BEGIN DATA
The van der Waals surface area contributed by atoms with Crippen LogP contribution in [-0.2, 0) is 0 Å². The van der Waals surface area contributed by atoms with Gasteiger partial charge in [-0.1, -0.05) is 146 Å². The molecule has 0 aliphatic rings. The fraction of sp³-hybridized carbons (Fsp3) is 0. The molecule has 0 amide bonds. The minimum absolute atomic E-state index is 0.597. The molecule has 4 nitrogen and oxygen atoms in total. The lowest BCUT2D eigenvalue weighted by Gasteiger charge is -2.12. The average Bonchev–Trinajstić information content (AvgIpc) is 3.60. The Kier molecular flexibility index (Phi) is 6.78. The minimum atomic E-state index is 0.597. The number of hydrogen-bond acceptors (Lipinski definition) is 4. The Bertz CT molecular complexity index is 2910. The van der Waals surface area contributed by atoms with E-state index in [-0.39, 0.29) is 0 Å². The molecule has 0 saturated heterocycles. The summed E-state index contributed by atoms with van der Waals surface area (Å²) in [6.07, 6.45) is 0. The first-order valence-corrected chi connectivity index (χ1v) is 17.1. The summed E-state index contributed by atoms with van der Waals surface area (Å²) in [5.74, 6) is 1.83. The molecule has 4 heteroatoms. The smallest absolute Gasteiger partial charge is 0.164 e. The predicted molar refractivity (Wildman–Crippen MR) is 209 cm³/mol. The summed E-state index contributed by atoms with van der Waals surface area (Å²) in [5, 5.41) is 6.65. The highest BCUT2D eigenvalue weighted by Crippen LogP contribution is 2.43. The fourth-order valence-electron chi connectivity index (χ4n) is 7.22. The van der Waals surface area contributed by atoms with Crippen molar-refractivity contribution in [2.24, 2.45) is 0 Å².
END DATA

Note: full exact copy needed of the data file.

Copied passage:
The van der Waals surface area contributed by atoms with Crippen LogP contribution in [-0.2, 0) is 0 Å². The van der Waals surface area contributed by atoms with Gasteiger partial charge in [-0.1, -0.05) is 146 Å². The molecule has 0 aliphatic rings. The fraction of sp³-hybridized carbons (Fsp3) is 0. The molecule has 0 amide bonds. The minimum absolute atomic E-state index is 0.597. The molecule has 4 nitrogen and oxygen atoms in total. The lowest BCUT2D eigenvalue weighted by Gasteiger charge is -2.12. The average Bonchev–Trinajstić information content (AvgIpc) is 3.60. The Kier molecular flexibility index (Phi) is 6.78. The minimum atomic E-state index is 0.597. The number of hydrogen-bond acceptors (Lipinski definition) is 4. The Bertz CT molecular complexity index is 2910. The van der Waals surface area contributed by atoms with E-state index in [-0.39, 0.29) is 0 Å². The molecule has 0 saturated heterocycles. The summed E-state index contributed by atoms with van der Waals surface area (Å²) in [6.07, 6.45) is 0. The first-order valence-corrected chi connectivity index (χ1v) is 17.1. The summed E-state index contributed by atoms with van der Waals surface area (Å²) in [5.74, 6) is 1.83. The molecule has 4 heteroatoms. The smallest absolute Gasteiger partial charge is 0.164 e. The predicted molar refractivity (Wildman–Crippen MR) is 209 cm³/mol. The summed E-state index contributed by atoms with van der Waals surface area (Å²) in [5, 5.41) is 6.65. The highest BCUT2D eigenvalue weighted by Crippen LogP contribution is 2.43. The fourth-order valence-electron chi connectivity index (χ4n) is 7.22. The van der Waals surface area contributed by atoms with Crippen molar-refractivity contribution in [2.24, 2.45) is 0 Å².